Putting Pi (π) Into Perspective, With Pie
By Chris Richards (Fun video included, keep reading)
Few puns are as delicious as Pi Day.
At Seeds of Literacy, March 14 (perhaps better written as 3/14) is a special day, and not just because it’s Albert Einstein’s birthday.
Seeds of Literacy’s students are all adults. Many have been out of school for decades. Yet they happily engaged with a day celebrating a mathematical constant that, if we’re being honest, few people consciously use in their everyday lives.
What Is Pi?
For those who are unfamiliar, or who have blocked out that traumatic high school geometry class from their memory, Pi is a mathematical constant. The number Pi (π) technically goes on forever, but it’s usually shortened to 3.14 (thus making the day 3/14 Pi Day!). Pi describes the relationship between the diameter of a circle and its outer edge, the circumference. This simple ratio is one of the most important tools in math, used in engineering, art, architecture, and physics. It also sounds suspiciously like the word “pie.”
Let’s face it. Math isn’t the most popular subject in school. Actually, it’s the one subject that people feel comfortable not only admitting their ignorance, but almost brag about it. Few people will happily tell you “I’m not a word person,” or “I hate reading!” But people say these things —and worse— about math all the time.
However, math is a vital part of any education. Students at Seeds recognize that because they’ve experienced life without these skills. They’ve learned how valuable this knowledge really is. This is why, on a typical day, 25 to 35 students will (sometimes begrudgingly) come to Seeds to learn about fractions, percentages, and probability (not to mention geometry and algebra).
Bringing Pi to Life (by adding an E)
Still, for most, math is…well…it’s not exciting. Pi Day is our chance to turn that on its head.
It might seem like a simple thing, but the way to a person’s heart really is through their stomach. As students streamed in the door, many proudly carrying their baked confections, staff members brought out tape measures to examine the pastry. Using a fresh pie, one can see Pi in their everyday life.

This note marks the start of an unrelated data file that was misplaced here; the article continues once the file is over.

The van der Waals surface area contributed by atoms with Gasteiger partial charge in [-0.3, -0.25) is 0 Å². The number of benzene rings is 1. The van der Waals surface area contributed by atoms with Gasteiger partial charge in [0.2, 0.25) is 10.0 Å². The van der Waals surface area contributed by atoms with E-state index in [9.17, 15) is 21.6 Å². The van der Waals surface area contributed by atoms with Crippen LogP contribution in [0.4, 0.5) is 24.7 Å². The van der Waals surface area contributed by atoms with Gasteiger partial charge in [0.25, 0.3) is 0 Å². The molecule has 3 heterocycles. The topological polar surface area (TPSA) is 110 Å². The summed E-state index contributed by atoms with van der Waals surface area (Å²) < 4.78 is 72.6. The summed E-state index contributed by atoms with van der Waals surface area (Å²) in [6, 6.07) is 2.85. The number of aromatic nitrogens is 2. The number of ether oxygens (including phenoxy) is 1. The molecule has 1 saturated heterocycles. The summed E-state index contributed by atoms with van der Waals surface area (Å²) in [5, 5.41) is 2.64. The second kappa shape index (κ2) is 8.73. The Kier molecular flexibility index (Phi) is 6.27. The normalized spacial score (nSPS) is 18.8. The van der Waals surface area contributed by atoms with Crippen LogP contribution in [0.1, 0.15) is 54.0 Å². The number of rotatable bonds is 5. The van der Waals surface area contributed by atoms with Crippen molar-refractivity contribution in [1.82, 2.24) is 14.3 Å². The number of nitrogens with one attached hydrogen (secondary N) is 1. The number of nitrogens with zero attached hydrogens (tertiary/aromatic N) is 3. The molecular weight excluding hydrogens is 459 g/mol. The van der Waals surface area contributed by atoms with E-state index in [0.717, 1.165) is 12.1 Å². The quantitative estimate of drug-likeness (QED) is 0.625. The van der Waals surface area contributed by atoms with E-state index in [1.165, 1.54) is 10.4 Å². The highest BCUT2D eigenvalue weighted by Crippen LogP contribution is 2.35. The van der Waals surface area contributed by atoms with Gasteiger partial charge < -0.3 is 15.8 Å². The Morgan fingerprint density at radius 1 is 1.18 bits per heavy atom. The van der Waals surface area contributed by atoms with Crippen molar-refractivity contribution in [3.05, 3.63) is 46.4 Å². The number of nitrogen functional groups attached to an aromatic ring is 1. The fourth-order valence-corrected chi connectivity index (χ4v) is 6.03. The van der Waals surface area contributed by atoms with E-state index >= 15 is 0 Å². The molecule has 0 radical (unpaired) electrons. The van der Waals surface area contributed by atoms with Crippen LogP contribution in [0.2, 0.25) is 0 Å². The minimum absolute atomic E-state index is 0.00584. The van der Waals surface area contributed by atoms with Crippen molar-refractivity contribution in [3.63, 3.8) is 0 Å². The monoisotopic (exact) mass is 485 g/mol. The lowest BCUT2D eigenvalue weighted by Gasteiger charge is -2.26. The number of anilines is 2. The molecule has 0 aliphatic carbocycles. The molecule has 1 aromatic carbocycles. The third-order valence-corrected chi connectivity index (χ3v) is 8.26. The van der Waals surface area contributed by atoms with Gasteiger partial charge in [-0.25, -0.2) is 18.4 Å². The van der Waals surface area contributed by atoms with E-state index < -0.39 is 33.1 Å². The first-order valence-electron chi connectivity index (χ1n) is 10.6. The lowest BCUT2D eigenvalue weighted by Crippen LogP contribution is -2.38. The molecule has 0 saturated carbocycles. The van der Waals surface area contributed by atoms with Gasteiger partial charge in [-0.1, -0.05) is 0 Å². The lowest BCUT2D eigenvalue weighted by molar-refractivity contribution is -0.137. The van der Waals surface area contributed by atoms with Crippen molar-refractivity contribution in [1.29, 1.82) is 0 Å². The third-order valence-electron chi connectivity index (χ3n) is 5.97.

It wasn’t long before students were measuring the circular tables they sit at every day. Others measured their water bottles, their coffee cups, and thermoses. One student even measured our fan!
There were other activities, too. Halfway through class, each student received a piece of paper with a number written on it. To help burn off some of the calories that come along with pie, the staff asked students to get out of their chairs and arrange themselves in the order of Pi.
What followed was a snaking line of students and tutors that ran the entire length of the classroom. The size of the number was visible to everyone. Students laughed at how long the number was. When the activity complete, some went right for their seats. Others went to grab some more pie.
All around the classroom, the day felt lighter. A little treat in the middle of the week lifted people’s spirits.
“I got 3.15!” one student exclaimed. “Is that it?” She’d measured the plate beneath her slices of pie, the tape measure still balanced on its side. “Close enough for me,” her teacher said.
Though she was technically just the tiniest bit off, she wore a grin across her face. Math and measurement became something fun. At the end of the class, people walked out of the room with full bellies and plates of pie, some to take home, some to eat on the elevator ride down.
In the afternoon, the whole process repeated. This time, a tutor baked an apple pie with the Greek symbol cooked onto the top of the crust, and folks coming to class after lunch were a little more anxious for sweets, and so some pies went unmeasured. But just like the morning, once one pie was examined students started grabbing the tape measures for themselves.
“It’s true for every pie!” one said, comparing a small pie to a larger one, “Every single one!”
For these students, the fact that Pi is a “constant” suddenly made a lot more sense. At Seeds of Literacy, March 14 turned out to be educational, fun, flakey, and delicious. If only every day could be Pi Day…
About the Writer
Chris Richards has been a site coordinator at Seeds of Literacy since 2007, upon his graduation from Hiram College with a Bachelor of Art degree. He has a dual concentration in Integrated Social Studies and a full History degree. He’s a nationally certified tutor trainer and a leader in the Literacy Learning Network. He’s an enthusiast of many things, including Pi (and pie).